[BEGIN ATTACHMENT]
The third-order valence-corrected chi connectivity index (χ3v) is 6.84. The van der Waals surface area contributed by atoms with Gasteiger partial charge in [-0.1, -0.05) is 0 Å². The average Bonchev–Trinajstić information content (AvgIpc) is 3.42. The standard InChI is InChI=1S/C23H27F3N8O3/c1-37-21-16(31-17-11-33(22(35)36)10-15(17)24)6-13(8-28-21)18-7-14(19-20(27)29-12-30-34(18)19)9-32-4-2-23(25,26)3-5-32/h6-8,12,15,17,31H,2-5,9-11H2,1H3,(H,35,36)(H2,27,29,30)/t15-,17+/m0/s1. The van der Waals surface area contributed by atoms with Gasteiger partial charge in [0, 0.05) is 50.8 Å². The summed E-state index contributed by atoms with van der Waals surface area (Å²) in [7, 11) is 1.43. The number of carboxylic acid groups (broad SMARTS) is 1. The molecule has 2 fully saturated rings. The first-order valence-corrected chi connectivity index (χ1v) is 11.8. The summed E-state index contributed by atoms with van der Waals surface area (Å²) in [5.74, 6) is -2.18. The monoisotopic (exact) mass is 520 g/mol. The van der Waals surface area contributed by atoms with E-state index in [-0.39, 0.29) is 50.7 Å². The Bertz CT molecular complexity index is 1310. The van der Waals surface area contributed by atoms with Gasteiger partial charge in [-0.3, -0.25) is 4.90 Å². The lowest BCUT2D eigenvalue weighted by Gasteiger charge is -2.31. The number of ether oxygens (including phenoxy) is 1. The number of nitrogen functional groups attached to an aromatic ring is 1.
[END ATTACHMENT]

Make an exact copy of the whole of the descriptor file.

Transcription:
The third-order valence-corrected chi connectivity index (χ3v) is 6.84. The van der Waals surface area contributed by atoms with Gasteiger partial charge in [-0.1, -0.05) is 0 Å². The average Bonchev–Trinajstić information content (AvgIpc) is 3.42. The standard InChI is InChI=1S/C23H27F3N8O3/c1-37-21-16(31-17-11-33(22(35)36)10-15(17)24)6-13(8-28-21)18-7-14(19-20(27)29-12-30-34(18)19)9-32-4-2-23(25,26)3-5-32/h6-8,12,15,17,31H,2-5,9-11H2,1H3,(H,35,36)(H2,27,29,30)/t15-,17+/m0/s1. The van der Waals surface area contributed by atoms with Gasteiger partial charge in [0, 0.05) is 50.8 Å². The summed E-state index contributed by atoms with van der Waals surface area (Å²) in [7, 11) is 1.43. The number of carboxylic acid groups (broad SMARTS) is 1. The molecule has 2 fully saturated rings. The first-order valence-corrected chi connectivity index (χ1v) is 11.8. The summed E-state index contributed by atoms with van der Waals surface area (Å²) in [5.74, 6) is -2.18. The monoisotopic (exact) mass is 520 g/mol. The van der Waals surface area contributed by atoms with E-state index in [-0.39, 0.29) is 50.7 Å². The Bertz CT molecular complexity index is 1310. The van der Waals surface area contributed by atoms with Gasteiger partial charge in [-0.3, -0.25) is 4.90 Å². The lowest BCUT2D eigenvalue weighted by Gasteiger charge is -2.31. The number of ether oxygens (including phenoxy) is 1. The number of nitrogen functional groups attached to an aromatic ring is 1.